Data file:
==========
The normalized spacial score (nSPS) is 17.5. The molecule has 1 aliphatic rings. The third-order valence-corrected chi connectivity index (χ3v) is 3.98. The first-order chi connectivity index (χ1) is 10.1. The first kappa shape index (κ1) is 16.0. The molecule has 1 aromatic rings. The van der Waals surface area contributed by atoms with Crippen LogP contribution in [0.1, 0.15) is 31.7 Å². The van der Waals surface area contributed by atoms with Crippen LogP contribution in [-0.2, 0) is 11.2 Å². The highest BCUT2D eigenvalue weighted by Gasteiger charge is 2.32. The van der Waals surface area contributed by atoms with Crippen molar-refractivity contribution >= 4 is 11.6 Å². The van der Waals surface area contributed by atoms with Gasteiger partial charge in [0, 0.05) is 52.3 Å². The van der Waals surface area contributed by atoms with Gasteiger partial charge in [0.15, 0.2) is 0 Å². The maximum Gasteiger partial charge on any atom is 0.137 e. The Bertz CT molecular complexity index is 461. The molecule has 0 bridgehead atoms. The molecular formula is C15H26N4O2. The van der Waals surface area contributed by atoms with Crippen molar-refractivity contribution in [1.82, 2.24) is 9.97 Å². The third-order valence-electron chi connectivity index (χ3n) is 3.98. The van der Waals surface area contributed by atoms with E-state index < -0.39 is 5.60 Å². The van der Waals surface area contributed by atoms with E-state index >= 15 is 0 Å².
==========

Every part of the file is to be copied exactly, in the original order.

The normalized spacial score (nSPS) is 17.5. The molecule has 1 aliphatic rings. The third-order valence-corrected chi connectivity index (χ3v) is 3.98. The first-order chi connectivity index (χ1) is 10.1. The first kappa shape index (κ1) is 16.0. The molecule has 1 aromatic rings. The van der Waals surface area contributed by atoms with Crippen LogP contribution in [0.1, 0.15) is 31.7 Å². The van der Waals surface area contributed by atoms with Crippen LogP contribution in [-0.2, 0) is 11.2 Å². The highest BCUT2D eigenvalue weighted by Gasteiger charge is 2.32. The van der Waals surface area contributed by atoms with Crippen molar-refractivity contribution >= 4 is 11.6 Å². The van der Waals surface area contributed by atoms with Gasteiger partial charge in [0, 0.05) is 52.3 Å². The van der Waals surface area contributed by atoms with Gasteiger partial charge in [0.15, 0.2) is 0 Å². The maximum Gasteiger partial charge on any atom is 0.137 e. The Bertz CT molecular complexity index is 461. The molecule has 0 bridgehead atoms. The molecular formula is C15H26N4O2. The van der Waals surface area contributed by atoms with Crippen molar-refractivity contribution in [1.82, 2.24) is 9.97 Å². The third-order valence-electron chi connectivity index (χ3n) is 3.98. The van der Waals surface area contributed by atoms with E-state index < -0.39 is 5.60 Å². The van der Waals surface area contributed by atoms with E-state index >= 15 is 0 Å².